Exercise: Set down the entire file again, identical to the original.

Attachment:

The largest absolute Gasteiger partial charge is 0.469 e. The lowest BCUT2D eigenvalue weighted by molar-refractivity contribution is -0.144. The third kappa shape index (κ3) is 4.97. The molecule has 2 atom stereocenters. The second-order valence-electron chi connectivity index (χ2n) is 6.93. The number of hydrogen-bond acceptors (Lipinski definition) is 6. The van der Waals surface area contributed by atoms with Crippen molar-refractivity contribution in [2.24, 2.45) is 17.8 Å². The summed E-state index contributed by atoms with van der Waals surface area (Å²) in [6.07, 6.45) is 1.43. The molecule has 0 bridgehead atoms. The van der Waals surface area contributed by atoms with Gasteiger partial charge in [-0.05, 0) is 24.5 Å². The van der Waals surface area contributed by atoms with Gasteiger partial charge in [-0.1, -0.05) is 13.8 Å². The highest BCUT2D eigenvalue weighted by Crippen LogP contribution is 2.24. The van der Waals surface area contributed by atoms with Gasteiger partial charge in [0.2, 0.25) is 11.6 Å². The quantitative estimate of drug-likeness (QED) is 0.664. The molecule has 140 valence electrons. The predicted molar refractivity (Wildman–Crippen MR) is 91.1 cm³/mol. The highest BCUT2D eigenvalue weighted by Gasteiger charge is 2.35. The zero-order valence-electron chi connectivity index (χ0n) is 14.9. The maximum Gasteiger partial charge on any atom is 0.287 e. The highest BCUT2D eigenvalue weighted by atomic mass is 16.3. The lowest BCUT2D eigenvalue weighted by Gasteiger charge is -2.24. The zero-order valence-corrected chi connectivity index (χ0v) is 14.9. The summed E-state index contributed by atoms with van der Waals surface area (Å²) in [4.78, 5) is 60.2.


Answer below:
The largest absolute Gasteiger partial charge is 0.469 e. The lowest BCUT2D eigenvalue weighted by molar-refractivity contribution is -0.144. The third kappa shape index (κ3) is 4.97. The molecule has 2 atom stereocenters. The second-order valence-electron chi connectivity index (χ2n) is 6.93. The number of hydrogen-bond acceptors (Lipinski definition) is 6. The van der Waals surface area contributed by atoms with Crippen molar-refractivity contribution in [2.24, 2.45) is 17.8 Å². The summed E-state index contributed by atoms with van der Waals surface area (Å²) in [6.07, 6.45) is 1.43. The molecule has 0 bridgehead atoms. The van der Waals surface area contributed by atoms with Gasteiger partial charge in [-0.05, 0) is 24.5 Å². The van der Waals surface area contributed by atoms with Gasteiger partial charge in [-0.1, -0.05) is 13.8 Å². The highest BCUT2D eigenvalue weighted by Crippen LogP contribution is 2.24. The van der Waals surface area contributed by atoms with Gasteiger partial charge in [0.2, 0.25) is 11.6 Å². The quantitative estimate of drug-likeness (QED) is 0.664. The molecule has 140 valence electrons. The predicted molar refractivity (Wildman–Crippen MR) is 91.1 cm³/mol. The highest BCUT2D eigenvalue weighted by Gasteiger charge is 2.35. The zero-order valence-electron chi connectivity index (χ0n) is 14.9. The maximum Gasteiger partial charge on any atom is 0.287 e. The highest BCUT2D eigenvalue weighted by atomic mass is 16.3. The lowest BCUT2D eigenvalue weighted by Gasteiger charge is -2.24. The zero-order valence-corrected chi connectivity index (χ0v) is 14.9. The summed E-state index contributed by atoms with van der Waals surface area (Å²) in [4.78, 5) is 60.2.